Making Time to Write

The writing process, writing advice, and updates on your work in progress
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Rebecca Kiel
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Making Time to Write

Post by Rebecca Kiel » May 28th, 2011, 5:31 pm

It's 9:04 PM. My daughter, who could not sleep, just went to bed. I have four baskets of clean laundry to put away, bills to pay, and a pile of dishes in the sink. I need to write. I want to write. But after a day of juggling the lives of four family members – play dates, lessons, errands, work - and a repairman informing me we will not be able to use our sole shower for over a week, all I want to do is drop into bed and sleep.

Sound familiar?

Many experts say the same thing: writers that make it have disciplined writing schedules. Yet despite all desire to have a predictable writing rhythm, it doesn't always work out that way.

How do you do it?

Do you keep a regular writing schedule?

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sbs_mjc1
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Re: Making Time to Write

Post by sbs_mjc1 » May 28th, 2011, 6:28 pm

I hear you-- no kids, but a postgrad thesis (which doesn't go to bed ever, but it does eat less). What I do is block out small chunks of time every day for writing, plus I think about writing (and sometimes take notes) throughout the day (like if I'm on the bus, etc) so that when my 25 minutes or so rolls around I'm ready to write.
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Re: Making Time to Write

Post by Aimée » May 29th, 2011, 4:52 pm

I find it difficult to keep a writing schedule, mostly because I don't have the motivation. I'm the type of person who writes in bursts, 5000 words one day, then a week without writing a word. I wish I had the determination to write every day.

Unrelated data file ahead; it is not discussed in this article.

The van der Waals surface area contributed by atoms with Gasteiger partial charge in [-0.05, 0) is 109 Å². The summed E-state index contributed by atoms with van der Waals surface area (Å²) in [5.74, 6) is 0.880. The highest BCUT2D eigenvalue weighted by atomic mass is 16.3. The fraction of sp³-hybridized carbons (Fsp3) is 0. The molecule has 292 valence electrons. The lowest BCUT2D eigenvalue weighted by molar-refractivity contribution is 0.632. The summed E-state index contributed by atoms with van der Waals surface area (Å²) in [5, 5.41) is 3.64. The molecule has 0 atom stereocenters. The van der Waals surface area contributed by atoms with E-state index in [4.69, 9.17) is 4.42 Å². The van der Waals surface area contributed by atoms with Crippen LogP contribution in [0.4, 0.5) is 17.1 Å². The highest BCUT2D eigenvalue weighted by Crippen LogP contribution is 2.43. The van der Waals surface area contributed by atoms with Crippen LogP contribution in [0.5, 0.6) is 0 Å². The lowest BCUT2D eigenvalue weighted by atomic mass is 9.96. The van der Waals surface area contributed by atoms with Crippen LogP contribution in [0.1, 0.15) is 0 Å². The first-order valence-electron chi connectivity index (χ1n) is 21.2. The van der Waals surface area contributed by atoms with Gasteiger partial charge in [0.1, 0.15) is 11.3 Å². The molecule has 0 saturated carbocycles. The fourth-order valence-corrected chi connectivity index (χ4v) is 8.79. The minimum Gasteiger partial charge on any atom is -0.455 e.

I feel the most inspired in the middle of the night. This is unfortunate because I find it hard to fall asleep with all the ideas nagging at me, so I usually don't get much. The good thing about it though, is that I don't have anything scheduled or anything important to get done at 11 at night. :)

I think most writers write at the crack of dawn when they get up, before the kids are up. Less interruption, and your brain is nice and fresh. I'm not a morning person though, so that doesn't work for me. :)

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Rebecca Kiel
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Re: Making Time to Write

Post by Rebecca Kiel » May 29th, 2011, 7:30 pm

Aimee, I too get ideas at night. Just as I am settling in, an idea will come to me. Then i jump out of bed, jot it down, and climb back in. Some night I reach for a pen four or five times before I am able to sleep. This is actually how my MS got started!

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wordranger
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Re: Making Time to Write

Post by wordranger » May 30th, 2011, 12:25 am

I'm a mother of three boys. I feel your pain. Dinner, Laundry, Soccer Practice, Dishes, The list goes on... Plus a full time job. Oh, yeah, and that cute guy over there is my husband. I like him, too. When I got really serious about writing I hunkered down and did it in the only free time I really had... my lunch break at work.

What I do is formulate my ideas during my commute to and from work. (Which is 45 minutes to an hour, so I have plenty of time to think and prepare) I outline on the way home, and I "write" on the way in. Then, it's kind on "on hiatus" until lunch break when it just breaks free and leaps from my fingers.

If I try to do anything at home, unless it's at 12:30 at night on a weekend (like right now) it's basically pointless. My entire novel was written on my lunch breaks. It took longer than it did before I had kids, but at least it's getting done.
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Re: Making Time to Write

Post by jazzlovesnoodles » May 30th, 2011, 3:51 pm

The difficult thing is that without a real deadline - self-imposed ones can easily be ignored - it can be difficult to make time for writing when something else comes up that can't be sidelined or even that just seems more appealing at that moment. I'm trying to force myself to set deadlines I can reach easily so that I will eventually finish my manuscript without having to take one what seems like a huge task all at once.

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Re: Making Time to Write

Post by knight_tour » May 31st, 2011, 6:42 am

I spend most of my time simply thinking about the novel's next chapter or two. I may take weeks sometimes just to ponder it and wait for great ideas to hit. Then when I feel I have the chapter really nailed, I can sit down and quickly bang it out, even if I don't have much free time. My actual writing time is quite limited.